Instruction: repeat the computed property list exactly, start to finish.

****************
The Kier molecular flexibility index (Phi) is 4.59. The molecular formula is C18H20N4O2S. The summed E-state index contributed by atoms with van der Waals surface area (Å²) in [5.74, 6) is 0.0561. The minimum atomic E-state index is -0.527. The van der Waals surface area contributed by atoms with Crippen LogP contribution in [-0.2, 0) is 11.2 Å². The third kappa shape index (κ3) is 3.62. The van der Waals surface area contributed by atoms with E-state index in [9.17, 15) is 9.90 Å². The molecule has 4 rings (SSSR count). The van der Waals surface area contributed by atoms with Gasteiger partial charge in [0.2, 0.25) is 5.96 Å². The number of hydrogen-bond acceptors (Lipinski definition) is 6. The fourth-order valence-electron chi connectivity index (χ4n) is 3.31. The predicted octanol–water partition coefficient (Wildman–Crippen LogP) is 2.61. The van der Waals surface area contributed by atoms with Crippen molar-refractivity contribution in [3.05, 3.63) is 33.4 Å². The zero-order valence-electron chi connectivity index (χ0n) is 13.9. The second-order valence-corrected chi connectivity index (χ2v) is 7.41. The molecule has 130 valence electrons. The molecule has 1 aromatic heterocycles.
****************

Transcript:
The Kier molecular flexibility index (Phi) is 4.59. The molecular formula is C18H20N4O2S. The summed E-state index contributed by atoms with van der Waals surface area (Å²) in [5.74, 6) is 0.0561. The minimum atomic E-state index is -0.527. The van der Waals surface area contributed by atoms with Crippen LogP contribution in [-0.2, 0) is 11.2 Å². The third kappa shape index (κ3) is 3.62. The van der Waals surface area contributed by atoms with E-state index in [9.17, 15) is 9.90 Å². The molecule has 4 rings (SSSR count). The van der Waals surface area contributed by atoms with Gasteiger partial charge in [0.2, 0.25) is 5.96 Å². The number of hydrogen-bond acceptors (Lipinski definition) is 6. The fourth-order valence-electron chi connectivity index (χ4n) is 3.31. The predicted octanol–water partition coefficient (Wildman–Crippen LogP) is 2.61. The van der Waals surface area contributed by atoms with Crippen molar-refractivity contribution in [3.05, 3.63) is 33.4 Å². The zero-order valence-electron chi connectivity index (χ0n) is 13.9. The second-order valence-corrected chi connectivity index (χ2v) is 7.41. The molecule has 130 valence electrons. The molecule has 1 aromatic heterocycles.